It took five years for the program to reach its first million pounds of donated food, but the second million only took two years and the next eight years saw a million pounds of donated food (or more) each year. Since 1995, more than 20 million pounds of food (about 80 million meals, as of 2020) have been donated by American gardeners. Not only that, the program is getting ready to expand overseas to Australia, England and other countries with avid gardeners.

“We have supplied something in the vicinity of enough food for 50 million meals,” Lowenfels wrote in his e-mail. “Gardeners can solve this hunger problem without the government. And we don’t need a tea party to do it! Or chemicals, I might add, as author of a book on organic gardening!” Lowenfels is the author of Teaming With Microbes, written with Wayne Lewis. He released a second book, Teaming With Nutrients, as a follow-up to his first book, and in 2017 released a third book, Teaming With Fungi, as a second follow-up book.

According to the U.S. Department of Agriculture, in 2019 one out of every nine U.S. households experiences hunger or the risk of hunger. Many people skip meals or eat too little, sometimes going an entire day or more without food. About 35.2 million Americans, including 13 million children, have substandard diets or must resort to seeking emergency food because they can’t always afford to buy the food they need. In recent years, the demand for hunger assistance has increased 70 percent, and research shows that hundreds of children and adults are turned away from food banks each year because of lack of resources. The demand has grown with the Covid-19 pandemic

According to the 2014 Sitka Community Food Assessment Indicators Report, about one in six people in Sitka is food insecure. In 2013, there were 1,410 Sitkans (out of a population of about 9,000) and 766 families receiving food assistance (SNAP, aka food stamps). There also were 229 individuals who received food pantry assistance from the Salvation Army and 7,243 meals served through its lunch soup kitchen in 2013, and that number has grown substantially since then.

While many people credit Lowenfels for creating the Plant A Row For The Hungry program, Lowenfels says the real heroes are the gardeners growing the extra food and donating it to local soup kitchens, senior programs, schools, homeless shelters and neighbors. You can hear him pass along the credit to all gardeners at the end of this 2009 interview with an Oklahoma television station (video also embedded below).

“One row. That’s all it takes. No rules other than the food goes to the hungry. You pick the drop-off spot or just give it to a needy friend or neighbor. Nothing slips between the lip and the cup, I say,” Lowenfels wrote in his e-mail.

With all of the jobs lost because of the COVID-19 coronavirus quarantines in 2020-21, this year there will be even more people who need food assistance. It will be more important than ever to help get extra produce into our local food banks and soup kitchens.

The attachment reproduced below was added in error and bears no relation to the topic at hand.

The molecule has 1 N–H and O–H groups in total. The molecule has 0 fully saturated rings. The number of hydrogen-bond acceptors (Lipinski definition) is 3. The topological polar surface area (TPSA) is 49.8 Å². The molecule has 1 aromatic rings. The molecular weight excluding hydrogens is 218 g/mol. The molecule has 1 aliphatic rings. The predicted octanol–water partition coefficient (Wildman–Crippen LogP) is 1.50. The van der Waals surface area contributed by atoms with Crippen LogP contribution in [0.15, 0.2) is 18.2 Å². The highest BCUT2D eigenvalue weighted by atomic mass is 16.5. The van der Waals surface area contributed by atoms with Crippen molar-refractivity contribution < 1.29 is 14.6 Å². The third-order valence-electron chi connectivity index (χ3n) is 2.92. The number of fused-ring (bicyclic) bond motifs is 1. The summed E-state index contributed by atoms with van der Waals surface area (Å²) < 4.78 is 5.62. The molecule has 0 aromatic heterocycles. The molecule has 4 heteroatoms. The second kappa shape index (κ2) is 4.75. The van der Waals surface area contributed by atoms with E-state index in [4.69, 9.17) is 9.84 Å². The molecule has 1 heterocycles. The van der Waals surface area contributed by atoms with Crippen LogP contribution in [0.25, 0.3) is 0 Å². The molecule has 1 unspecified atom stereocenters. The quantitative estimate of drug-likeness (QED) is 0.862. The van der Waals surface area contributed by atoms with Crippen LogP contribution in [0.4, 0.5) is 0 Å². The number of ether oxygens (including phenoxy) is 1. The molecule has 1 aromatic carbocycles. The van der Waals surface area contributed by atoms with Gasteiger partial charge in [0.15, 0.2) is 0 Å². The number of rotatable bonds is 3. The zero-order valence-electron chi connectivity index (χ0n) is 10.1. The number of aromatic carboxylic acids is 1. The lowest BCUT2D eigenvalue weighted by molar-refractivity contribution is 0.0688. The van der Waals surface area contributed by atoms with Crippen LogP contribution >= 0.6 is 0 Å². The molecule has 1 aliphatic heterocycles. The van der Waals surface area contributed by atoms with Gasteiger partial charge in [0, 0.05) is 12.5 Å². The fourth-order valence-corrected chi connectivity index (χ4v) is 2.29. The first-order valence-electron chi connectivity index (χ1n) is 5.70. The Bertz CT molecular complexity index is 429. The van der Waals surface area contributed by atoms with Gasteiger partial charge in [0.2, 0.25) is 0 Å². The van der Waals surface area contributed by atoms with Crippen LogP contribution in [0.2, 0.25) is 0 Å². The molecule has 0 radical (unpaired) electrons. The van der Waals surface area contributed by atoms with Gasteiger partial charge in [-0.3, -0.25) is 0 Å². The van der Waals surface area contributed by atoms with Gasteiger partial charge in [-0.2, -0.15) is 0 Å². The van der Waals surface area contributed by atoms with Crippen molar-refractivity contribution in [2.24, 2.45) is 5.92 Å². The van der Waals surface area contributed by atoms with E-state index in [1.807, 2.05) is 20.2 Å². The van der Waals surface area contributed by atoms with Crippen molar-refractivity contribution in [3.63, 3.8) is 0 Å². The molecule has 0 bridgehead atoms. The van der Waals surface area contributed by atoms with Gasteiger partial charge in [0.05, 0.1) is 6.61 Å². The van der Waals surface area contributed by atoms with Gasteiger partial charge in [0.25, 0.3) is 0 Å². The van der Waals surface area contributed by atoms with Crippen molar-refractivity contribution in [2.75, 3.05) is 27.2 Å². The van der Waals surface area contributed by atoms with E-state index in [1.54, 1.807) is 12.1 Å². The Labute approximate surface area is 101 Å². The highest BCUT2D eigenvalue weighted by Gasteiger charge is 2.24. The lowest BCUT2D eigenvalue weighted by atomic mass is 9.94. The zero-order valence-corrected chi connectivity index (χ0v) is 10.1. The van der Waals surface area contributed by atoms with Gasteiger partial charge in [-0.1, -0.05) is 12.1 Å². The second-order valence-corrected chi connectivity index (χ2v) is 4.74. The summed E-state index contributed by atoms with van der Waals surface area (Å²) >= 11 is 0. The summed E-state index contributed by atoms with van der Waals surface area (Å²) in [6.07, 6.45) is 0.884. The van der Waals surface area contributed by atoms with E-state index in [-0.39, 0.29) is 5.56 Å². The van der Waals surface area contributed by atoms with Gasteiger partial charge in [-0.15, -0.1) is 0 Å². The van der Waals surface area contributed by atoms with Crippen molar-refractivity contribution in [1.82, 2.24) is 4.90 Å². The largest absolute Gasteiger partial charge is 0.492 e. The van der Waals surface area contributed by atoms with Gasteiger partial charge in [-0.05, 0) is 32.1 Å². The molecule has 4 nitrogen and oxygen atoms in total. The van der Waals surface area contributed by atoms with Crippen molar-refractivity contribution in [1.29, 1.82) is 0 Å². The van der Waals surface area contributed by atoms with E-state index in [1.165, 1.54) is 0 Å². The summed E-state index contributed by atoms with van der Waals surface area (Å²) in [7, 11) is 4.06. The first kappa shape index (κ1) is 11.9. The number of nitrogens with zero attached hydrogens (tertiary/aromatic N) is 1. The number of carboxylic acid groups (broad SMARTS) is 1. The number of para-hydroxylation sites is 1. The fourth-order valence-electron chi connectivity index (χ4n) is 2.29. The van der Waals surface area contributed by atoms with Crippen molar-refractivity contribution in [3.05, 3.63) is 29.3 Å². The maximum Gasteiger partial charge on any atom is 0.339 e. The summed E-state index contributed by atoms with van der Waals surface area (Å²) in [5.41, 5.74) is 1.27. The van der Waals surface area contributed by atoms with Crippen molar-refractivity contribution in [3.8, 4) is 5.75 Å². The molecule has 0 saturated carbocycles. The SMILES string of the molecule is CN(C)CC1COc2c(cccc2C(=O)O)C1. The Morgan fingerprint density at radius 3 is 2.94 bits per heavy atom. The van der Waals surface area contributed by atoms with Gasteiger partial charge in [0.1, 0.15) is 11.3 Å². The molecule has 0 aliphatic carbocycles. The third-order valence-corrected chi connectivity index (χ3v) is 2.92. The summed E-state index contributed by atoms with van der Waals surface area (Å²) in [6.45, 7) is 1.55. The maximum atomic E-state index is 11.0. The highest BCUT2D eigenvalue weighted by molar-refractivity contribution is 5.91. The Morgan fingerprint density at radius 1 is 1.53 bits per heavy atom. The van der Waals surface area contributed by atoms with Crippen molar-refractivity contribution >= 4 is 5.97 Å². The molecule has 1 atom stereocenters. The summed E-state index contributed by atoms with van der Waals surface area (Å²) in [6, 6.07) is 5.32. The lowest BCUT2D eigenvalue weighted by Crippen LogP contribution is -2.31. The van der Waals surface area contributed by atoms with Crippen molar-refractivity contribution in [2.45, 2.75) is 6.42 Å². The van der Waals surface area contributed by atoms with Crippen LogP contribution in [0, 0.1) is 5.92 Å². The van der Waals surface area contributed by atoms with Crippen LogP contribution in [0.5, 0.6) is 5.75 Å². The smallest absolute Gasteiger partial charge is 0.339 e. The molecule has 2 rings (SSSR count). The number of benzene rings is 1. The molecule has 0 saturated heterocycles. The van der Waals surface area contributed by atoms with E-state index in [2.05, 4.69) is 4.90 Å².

For people wanting to Plant A Row For The Hungry in Sitka, there are several places that would love to help distribute some fresh locally grown veggies or berries to those who are less fortunate, such as the Salvation ArmySitkans Against Family Violence (SAFV), local churches, Sitka Tribe of Alaska and other organizations. The food the Sitka Local Foods Network grows at St. Peter’s Fellowship Farm communal garden goes to the Sitka Farmers Market, school lunches and other programs.

People who participate in the Alaska Food Stamp program can use their Alaska Quest Cards to purchase produce and fish at the Sitka Farmers Market and other farmers markets around the state. People who participate in the  WIC (Women, Infants, Children) supplemental food program (operated in Southeast Alaska by the SouthEast Alaska Regional Health Consortium or SEARHC) also can use special farmers market vouchers to buy fresh vegetables at the Sitka Farmers Market and other farmers markets in Alaska (this is part of the national WIC Farmers Market Nutrition Program). The Sitka Local Foods Network matches up to $20 for produce purchased using WIC or SNAP benefits at the Sitka Farmers Market.

The Sitka Local Foods Network also takes donations of local produce to sell at the Sitka Farmers Markets, and all proceeds are used to help pay for SLFN projects geared toward helping more people in Sitka grow and harvest local food. For more information, contact the Sitka Local Foods Network board members at sitkalocalfoodsnetwork@gmail.com.

• Plant A Row informational brochure (2017)

Alaska Sea Grant program to host inaugural Alaska Shellfish and Seaweed Festival on May 17-20

The Alaska Sea Grant Marine Advisory Program is pleased to announce the inaugural Alaska Shellfish and Seaweed Festival, taking place virtually on Zoom and streamed live on Facebook from coastal communities around the state. Leading up to the event and during the week of the festival, if you order seafood products from participating businesses, you’ll receive a special gift package that includes recipe cards, a shucking knife, and other mariculture related goodies.

Hosted by the Alaska Sea Grant Marine Advisory Program, the Alaska Shellfish and Seaweed Festival celebrates and raises awareness of the sustainably grown and harvested seafood products available right here in Alaska. Mariculture is an emerging industry in Alaska, and this festival provides an opportunity to learn about what it’s like to run an oyster or seaweed farm, where to find quality shellfish and seaweed products in your communities, and interesting and delicious ways to cook Alaska’s fresh, locally grown mariculture foods.

The Alaska Shellfish and Seaweed Festival is free and open to the public. Registrants will receive a reminder email with online participation information and the schedule of events.

Click this link to register for free now

Alaska Sea Grant Shellfish and Seaweed Growers Project

Is your business interested in participating in this event or being added to our Alaska-grown shellfish and seaweed directory? Please contact Hannah Wilson at hannah.wilson@alaska.edu.